The Garfield Messenger

Marching to Their Own Beat

Putting their best foot forward.

Art+by+Sophia+Chrysanthakopoulos
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Marching to Their Own Beat

Art by Sophia Chrysanthakopoulos

Art by Sophia Chrysanthakopoulos

Art by Sophia Chrysanthakopoulos

Art by Sophia Chrysanthakopoulos

Mena Bova

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Known for playing lively renditions of songs such as Humble, Gold Digger, and Turn Down for What, the marching band is renowned Garfield institution. The band’s spirit and contemporary songs help to bring the mood up at assemblies, basketball games, football games and more. However, due to Tony Sodano, the previous band teacher, leaving at the end of last year, they were absent from both the Homecoming assembly and game this year.
Because of Sodano’s unexpected departure, the district wasn’t able to secure a new band teacher, until three weeks into the school year. However, when Sodano left, he also took almost all of the songs that he had arranged with him, leaving the marching band missing not only a teacher but also most of their songs.
Sodano, who taught at Garfield for ten years, had helped to arrange some of the band’s more well known songs, such as Humble and Turn Down for What. Junior Nick Bukovec, a member of drumline, believes this was one of his strengths. “It was one of the things [Sodano] was really good at. We could tell him what was popular, like contemporary music, and he would write arrangements for that, which was really nice,” Bukovec said.
Sodano’s departure with his music left the marching band with only two songs: the fight song, and “I’m So Glad”. If they wanted to play any of the old popular songs that were arranged by Mr. Sodano, they would have to buy them back. “Because Sodano took all his music when he left and we’re not allowed to play any of the stuff for basketball season or football season that people love, we have to come up with new songs to play,” junior Payton Reid, a flute player, said.
New material isn’t the only change happening in the band this year. Under the leadership of Tomisha Price-Brock, the band has started to actually march again. First practicing on the field a few weeks ago, they then marched at halftime at a football game.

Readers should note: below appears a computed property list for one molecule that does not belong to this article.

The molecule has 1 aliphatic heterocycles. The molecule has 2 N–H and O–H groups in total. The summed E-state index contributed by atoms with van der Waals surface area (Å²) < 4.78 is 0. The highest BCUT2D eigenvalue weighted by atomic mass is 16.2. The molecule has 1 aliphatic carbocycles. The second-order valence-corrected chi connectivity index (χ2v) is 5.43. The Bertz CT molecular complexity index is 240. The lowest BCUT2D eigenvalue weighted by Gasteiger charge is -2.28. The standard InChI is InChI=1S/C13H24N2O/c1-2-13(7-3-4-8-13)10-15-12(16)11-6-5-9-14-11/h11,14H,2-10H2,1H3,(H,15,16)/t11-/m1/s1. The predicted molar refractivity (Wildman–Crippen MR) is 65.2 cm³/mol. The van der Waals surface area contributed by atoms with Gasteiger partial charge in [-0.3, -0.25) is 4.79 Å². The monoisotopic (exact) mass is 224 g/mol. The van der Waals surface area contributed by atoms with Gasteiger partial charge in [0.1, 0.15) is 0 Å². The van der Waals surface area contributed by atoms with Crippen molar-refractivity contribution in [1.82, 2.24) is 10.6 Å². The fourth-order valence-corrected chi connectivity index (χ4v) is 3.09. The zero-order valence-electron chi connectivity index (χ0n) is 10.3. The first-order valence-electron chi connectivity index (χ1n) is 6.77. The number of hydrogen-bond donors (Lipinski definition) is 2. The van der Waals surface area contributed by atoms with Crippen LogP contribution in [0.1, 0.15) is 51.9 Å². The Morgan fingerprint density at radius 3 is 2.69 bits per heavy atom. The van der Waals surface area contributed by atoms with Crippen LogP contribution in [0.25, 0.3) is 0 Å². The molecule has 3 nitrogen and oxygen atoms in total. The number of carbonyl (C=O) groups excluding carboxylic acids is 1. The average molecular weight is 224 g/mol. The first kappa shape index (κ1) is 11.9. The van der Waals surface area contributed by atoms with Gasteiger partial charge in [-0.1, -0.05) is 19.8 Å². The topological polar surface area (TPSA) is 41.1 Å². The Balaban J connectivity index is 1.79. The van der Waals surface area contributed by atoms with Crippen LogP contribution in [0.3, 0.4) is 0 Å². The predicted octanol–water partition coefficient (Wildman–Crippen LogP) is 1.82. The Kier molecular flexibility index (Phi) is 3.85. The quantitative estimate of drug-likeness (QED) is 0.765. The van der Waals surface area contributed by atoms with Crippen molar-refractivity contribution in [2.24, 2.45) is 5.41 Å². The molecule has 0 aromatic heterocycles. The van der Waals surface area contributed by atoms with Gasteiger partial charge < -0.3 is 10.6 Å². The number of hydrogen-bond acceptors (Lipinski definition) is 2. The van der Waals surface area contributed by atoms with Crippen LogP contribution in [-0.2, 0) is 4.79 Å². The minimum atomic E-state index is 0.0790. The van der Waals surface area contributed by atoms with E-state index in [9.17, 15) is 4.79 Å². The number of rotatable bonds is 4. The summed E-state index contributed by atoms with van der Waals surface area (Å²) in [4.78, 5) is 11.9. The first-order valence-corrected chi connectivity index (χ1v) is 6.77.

“[Price-Brock] comes from a position that is different than the one that we’re used to. It’s more of a Southern style of marching band and drumline, and with that comes a focus on different aspects.” Bukovec said.
The transition to marching has required a lot of work from the band students. “[Marching] is definitely different, because you have to stay moving at all times and your feet have to keep beat, and that’s really hard to do and play and move at the same time. It’s pretty challenging.” Reid said. Despite the work, however, there are clear advantages to marching.
“In terms of drumline performance, it is better for us to be mobile, because before the drumline really just performed on stands. While that was better for our backs, we really got docked in terms of, like, performance and mobility points. It is better for a better performance.” Bukovec said.
While the marching band is undergoing a transition, their mability, as well as their performances, are as strong as ever. With the development of new songs, like Living on a Prayer, and possibly an A$AP Rocky song, along with the other changes, Bukovec is looking forward to upcoming performances. “Basketball season is going to be fun. I know that the new director is really working on not just the music, but rather the aggressiveness in playing of our band, so hopefully we should be up into top shape for basketball season.” he said.

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Marching to Their Own Beat